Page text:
The results in the Senate contests reduced the total number of Republican senators to 43 from 47. Although the GOP figure outnumbered the Democrats' 40, the inclusion of Columbian Party into the new Congress muddled the true senatorial composition. Independent Progressives had gained seven seats of their own. In the case of a Democratic-Progressive alliance, albeit not incredibly likely in the Senate but a possibility nonetheless, the Republicans would have lost their position of authority altogether and be relegated to a minority contingent. Fairbanks, frightened by the mere thought, took steps to avoid such a culmination. Therefore, just before the 60th Senate met for its first session on December 2nd, Fairbanks requested a face-to-face meeting with President Roosevelt.

Recognizing deep distrust betwixt the factions, stemming from years of infighting and further symbolized by the 1904 split, Fairbanks approached Roosevelt in a cordial manner. Roosevelt accepted the request upon considerable contemplation, likely believing the humbled Republican leader prepared to, at long last, lower the barriers. More or less, the president was correct in his assumption. Fairbanks gently implored the president to work alongside the Republican Party instead of allying himself with Senate Democrats. He granted the president that a workable coalition was already garnered in the House, and short-term alliances were built in the previous congressional session, but Fairbanks insisted that it would better suit the president in the long-term to work with the GOP instead of either the Southern-based States' Rights Democrats or their anarchic Bryanite counterparts. Roosevelt, shocking his visitor, largely concurred.

There were assuredly areas of reasonable accommodation, especially considering the concerns of fierce anti-reformists like Spooner could be passably disregarded moving forward. For example, each deeply distrusted exposé-oriented scandal-mongering muckrakers. TR had certainly fostered a healthy relationship with the press as a whole, and had moved marginally leftward to the extent that he sympathized with printed media in their aim to reveal corruption where it existed, but he did not not agree with unethical journalists publishing (supposed) wild charges and unsubstantiated claims against fellow politicians. "The liar," he said, "is no whit better than the thief, and if his mendacity takes the form of slander he may be worse than most thieves." Roosevelt was no friend to muckrakers like David Phillips and William R. Hearst, regardless of the breadth to which he benefited from their works.

Legislatively, the two men found avenues of agreement as well. Recognizing the near-calamity of the Panic of 1906, Fairbanks did not shoot down Roosevelt's assertions pertaining to the old natural laws of the marketplace no longer proving sustainable. He disliked the precedent it set, but admitted that the economic wrongs highlighted in the banking panic required being righted through legislation. Both Fairbanks and Roosevelt eventually concurred in the need for some semblance of reform on this front, yet the final decision rested with a massive compromise from each side, or, in other terms, a 'Grand Bargain'.

President Roosevelt somewhat subscribed to the notion of labor reform as described in the Chicago Progressive platform, specifically a shortened work week and the bolstering of the American Safeguards Act, but he too understood that legislative effort expended precious political capital. Curtailing the "malefactors of great wealth" and regulating the stock market were the president's chief priorities late in his term, and his foundational belief that "predatory wealth" irreparably harmed Americans of all classes transcended direct labor reforms. Roosevelt thenceforth offered Fairbanks his proposal; he would lower his sights on businesses and soothe rowdy Progressives who demanded wage standardization, and in exchange the Republicans would back a Constitutional amendment enshrining the income and inheritance taxes.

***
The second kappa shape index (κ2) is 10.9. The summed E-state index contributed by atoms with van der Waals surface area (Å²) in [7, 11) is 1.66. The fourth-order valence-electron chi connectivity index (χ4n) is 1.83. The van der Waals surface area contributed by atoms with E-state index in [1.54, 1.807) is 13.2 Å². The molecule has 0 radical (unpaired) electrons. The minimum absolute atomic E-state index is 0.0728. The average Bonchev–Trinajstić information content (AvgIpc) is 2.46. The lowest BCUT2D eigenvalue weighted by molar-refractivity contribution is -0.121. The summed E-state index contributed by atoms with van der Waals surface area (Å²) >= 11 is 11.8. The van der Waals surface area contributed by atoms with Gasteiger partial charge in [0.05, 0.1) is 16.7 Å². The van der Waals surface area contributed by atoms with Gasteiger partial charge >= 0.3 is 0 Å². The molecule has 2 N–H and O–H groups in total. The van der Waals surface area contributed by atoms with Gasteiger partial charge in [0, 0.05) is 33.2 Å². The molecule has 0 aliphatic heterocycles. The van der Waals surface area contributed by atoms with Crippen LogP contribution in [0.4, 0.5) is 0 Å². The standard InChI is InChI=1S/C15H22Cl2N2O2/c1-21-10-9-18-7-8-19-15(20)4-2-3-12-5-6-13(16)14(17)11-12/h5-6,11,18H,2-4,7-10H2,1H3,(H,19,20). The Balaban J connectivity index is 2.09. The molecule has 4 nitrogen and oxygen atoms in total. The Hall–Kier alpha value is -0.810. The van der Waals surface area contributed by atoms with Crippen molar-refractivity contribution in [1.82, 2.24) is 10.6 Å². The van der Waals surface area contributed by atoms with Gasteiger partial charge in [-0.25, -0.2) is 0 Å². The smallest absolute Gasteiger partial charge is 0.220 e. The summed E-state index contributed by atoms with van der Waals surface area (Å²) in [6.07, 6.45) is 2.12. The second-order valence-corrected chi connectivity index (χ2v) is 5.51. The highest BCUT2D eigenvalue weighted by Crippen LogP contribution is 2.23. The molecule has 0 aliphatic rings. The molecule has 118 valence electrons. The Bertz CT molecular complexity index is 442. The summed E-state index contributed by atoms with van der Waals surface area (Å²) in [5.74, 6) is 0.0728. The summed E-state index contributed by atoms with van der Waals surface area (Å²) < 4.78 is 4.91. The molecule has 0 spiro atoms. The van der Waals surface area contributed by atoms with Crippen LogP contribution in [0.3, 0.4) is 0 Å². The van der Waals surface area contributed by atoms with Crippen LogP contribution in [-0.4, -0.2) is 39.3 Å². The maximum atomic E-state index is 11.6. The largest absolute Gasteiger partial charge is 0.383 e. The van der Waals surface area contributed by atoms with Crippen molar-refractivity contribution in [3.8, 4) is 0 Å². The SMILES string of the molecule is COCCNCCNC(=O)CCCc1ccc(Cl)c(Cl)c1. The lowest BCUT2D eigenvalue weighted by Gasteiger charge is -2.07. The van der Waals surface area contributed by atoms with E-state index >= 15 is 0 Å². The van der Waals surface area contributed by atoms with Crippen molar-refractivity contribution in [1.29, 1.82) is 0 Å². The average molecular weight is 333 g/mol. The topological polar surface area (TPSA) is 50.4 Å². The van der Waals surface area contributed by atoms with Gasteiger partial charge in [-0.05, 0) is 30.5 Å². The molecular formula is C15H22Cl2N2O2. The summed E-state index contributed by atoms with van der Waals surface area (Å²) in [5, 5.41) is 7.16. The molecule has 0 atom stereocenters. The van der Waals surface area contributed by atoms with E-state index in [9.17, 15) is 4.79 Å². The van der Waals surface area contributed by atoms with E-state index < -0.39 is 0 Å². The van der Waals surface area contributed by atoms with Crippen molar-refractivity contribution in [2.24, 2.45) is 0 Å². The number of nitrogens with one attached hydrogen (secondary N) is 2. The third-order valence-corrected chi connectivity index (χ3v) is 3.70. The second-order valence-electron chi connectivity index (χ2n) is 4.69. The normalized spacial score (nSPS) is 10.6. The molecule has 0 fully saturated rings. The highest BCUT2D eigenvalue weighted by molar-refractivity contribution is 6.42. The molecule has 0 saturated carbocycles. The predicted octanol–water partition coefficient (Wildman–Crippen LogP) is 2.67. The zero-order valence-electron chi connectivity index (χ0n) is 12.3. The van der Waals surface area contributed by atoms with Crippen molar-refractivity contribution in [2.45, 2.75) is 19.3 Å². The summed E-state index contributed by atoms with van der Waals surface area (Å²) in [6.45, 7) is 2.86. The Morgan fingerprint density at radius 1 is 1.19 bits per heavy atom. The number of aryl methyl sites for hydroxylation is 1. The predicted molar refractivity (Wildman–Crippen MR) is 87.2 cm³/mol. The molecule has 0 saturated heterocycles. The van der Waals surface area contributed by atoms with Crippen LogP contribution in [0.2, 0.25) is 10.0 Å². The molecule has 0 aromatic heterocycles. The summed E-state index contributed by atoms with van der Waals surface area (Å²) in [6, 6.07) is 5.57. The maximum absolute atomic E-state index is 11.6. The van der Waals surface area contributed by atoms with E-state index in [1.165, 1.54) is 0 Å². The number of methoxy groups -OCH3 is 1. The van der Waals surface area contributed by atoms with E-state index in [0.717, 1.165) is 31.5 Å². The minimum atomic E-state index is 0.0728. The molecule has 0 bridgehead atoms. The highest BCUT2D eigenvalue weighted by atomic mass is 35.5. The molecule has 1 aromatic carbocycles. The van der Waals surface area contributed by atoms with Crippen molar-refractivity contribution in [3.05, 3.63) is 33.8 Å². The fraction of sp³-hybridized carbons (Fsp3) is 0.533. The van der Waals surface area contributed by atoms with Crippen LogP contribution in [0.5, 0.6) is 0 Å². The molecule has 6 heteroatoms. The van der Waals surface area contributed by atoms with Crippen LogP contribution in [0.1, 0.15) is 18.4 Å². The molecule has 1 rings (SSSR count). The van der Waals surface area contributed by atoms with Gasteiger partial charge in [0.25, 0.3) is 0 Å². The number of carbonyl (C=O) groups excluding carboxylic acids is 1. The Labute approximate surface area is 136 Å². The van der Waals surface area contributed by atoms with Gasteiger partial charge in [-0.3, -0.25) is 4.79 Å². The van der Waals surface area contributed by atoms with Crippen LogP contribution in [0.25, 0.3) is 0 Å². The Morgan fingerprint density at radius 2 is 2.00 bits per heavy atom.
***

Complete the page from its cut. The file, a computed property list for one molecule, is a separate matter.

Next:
It was met with mixed reception. Radical Columbians referred to the agreement as "The Betrayal," and cited it as evidence that the party ought to back an aggressive stand-in for Roosevelt. Others reflected on the deal as "A Grand Bargain" that facilitated legislative movement and cooled tension between the warring factions. Liberal Democrats belonged to the former camp, frankly outraged that the president seemingly spurned the Bryan-endorsed Chicago platform. It planted a seed of distrust in their minds that Roosevelt would fight tooth-and-nail to dig back up. [...] Some detractors returned to the fold as results began emanating from Congress. For others, their disappointment had been immeasurable - and their optimism ruined.
H. William Ackerman, Columbians in Washington: Great Expectations and the Hope of a Nation, 2013

By the summer of 1908, Congress passed an assortment of progressively leaning legislation. This included an aggressive Meat Inspection Act and Clean Liquid Products Act that mandated government supervision and inspection of factorial food and alcohol production, and a Pure Food and Drug Act which banned interstate traffic in mislabeled food products. The 60th Congress also approved, in a unanimous fashion, admitting New Mexico, Arizona, and Oklahoma as three new states (the first territory transformation since Utah in 1896). Finally, making good on the promise to do so, an overwhelming majority of Republicans signed off on the joint-resolution to amend the Constitution in May of 1908, joining the majority of Democratic and all Progressive officeholders. In what would soon become the 17th Amendment to the Constitution, this resolution stated, "The Congress shall have the power to lay and collect a taxes on estates and incomes, from whatever source derived, without apportionment among the several States, and without regard to any census or enumeration."